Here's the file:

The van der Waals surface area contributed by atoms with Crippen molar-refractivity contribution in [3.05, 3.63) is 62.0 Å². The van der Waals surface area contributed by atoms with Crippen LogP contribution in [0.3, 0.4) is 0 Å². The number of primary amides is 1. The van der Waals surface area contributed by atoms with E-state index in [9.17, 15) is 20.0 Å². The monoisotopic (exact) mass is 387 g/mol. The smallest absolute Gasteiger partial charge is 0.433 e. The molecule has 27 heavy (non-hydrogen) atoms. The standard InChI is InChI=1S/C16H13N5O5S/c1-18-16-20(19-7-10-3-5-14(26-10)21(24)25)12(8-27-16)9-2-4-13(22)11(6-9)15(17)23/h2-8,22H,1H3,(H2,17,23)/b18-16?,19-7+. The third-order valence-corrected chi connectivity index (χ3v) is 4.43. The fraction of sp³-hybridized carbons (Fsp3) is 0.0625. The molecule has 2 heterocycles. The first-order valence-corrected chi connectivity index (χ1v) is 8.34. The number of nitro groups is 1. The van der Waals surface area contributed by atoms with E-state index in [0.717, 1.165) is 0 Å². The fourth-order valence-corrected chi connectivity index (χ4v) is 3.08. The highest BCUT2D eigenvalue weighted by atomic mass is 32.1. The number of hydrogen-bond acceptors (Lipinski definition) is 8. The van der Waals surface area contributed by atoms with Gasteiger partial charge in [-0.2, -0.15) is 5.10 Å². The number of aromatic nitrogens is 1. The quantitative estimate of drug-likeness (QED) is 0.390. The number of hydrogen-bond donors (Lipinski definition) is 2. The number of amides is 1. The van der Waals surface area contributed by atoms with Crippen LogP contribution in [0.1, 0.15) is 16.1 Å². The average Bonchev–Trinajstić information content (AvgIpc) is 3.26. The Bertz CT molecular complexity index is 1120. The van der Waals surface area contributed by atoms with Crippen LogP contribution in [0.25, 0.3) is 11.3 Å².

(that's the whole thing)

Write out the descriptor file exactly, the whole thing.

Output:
The van der Waals surface area contributed by atoms with Crippen molar-refractivity contribution in [3.05, 3.63) is 62.0 Å². The van der Waals surface area contributed by atoms with Crippen LogP contribution in [0.3, 0.4) is 0 Å². The number of primary amides is 1. The van der Waals surface area contributed by atoms with E-state index in [9.17, 15) is 20.0 Å². The monoisotopic (exact) mass is 387 g/mol. The smallest absolute Gasteiger partial charge is 0.433 e. The molecule has 27 heavy (non-hydrogen) atoms. The standard InChI is InChI=1S/C16H13N5O5S/c1-18-16-20(19-7-10-3-5-14(26-10)21(24)25)12(8-27-16)9-2-4-13(22)11(6-9)15(17)23/h2-8,22H,1H3,(H2,17,23)/b18-16?,19-7+. The third-order valence-corrected chi connectivity index (χ3v) is 4.43. The fraction of sp³-hybridized carbons (Fsp3) is 0.0625. The molecule has 2 heterocycles. The first-order valence-corrected chi connectivity index (χ1v) is 8.34. The number of nitro groups is 1. The van der Waals surface area contributed by atoms with E-state index in [0.717, 1.165) is 0 Å². The fourth-order valence-corrected chi connectivity index (χ4v) is 3.08. The highest BCUT2D eigenvalue weighted by atomic mass is 32.1. The number of hydrogen-bond acceptors (Lipinski definition) is 8. The van der Waals surface area contributed by atoms with Gasteiger partial charge in [-0.2, -0.15) is 5.10 Å². The number of aromatic nitrogens is 1. The quantitative estimate of drug-likeness (QED) is 0.390. The number of hydrogen-bond donors (Lipinski definition) is 2. The number of amides is 1. The van der Waals surface area contributed by atoms with Crippen LogP contribution in [0.1, 0.15) is 16.1 Å². The average Bonchev–Trinajstić information content (AvgIpc) is 3.26. The Bertz CT molecular complexity index is 1120. The van der Waals surface area contributed by atoms with Crippen LogP contribution in [0.25, 0.3) is 11.3 Å².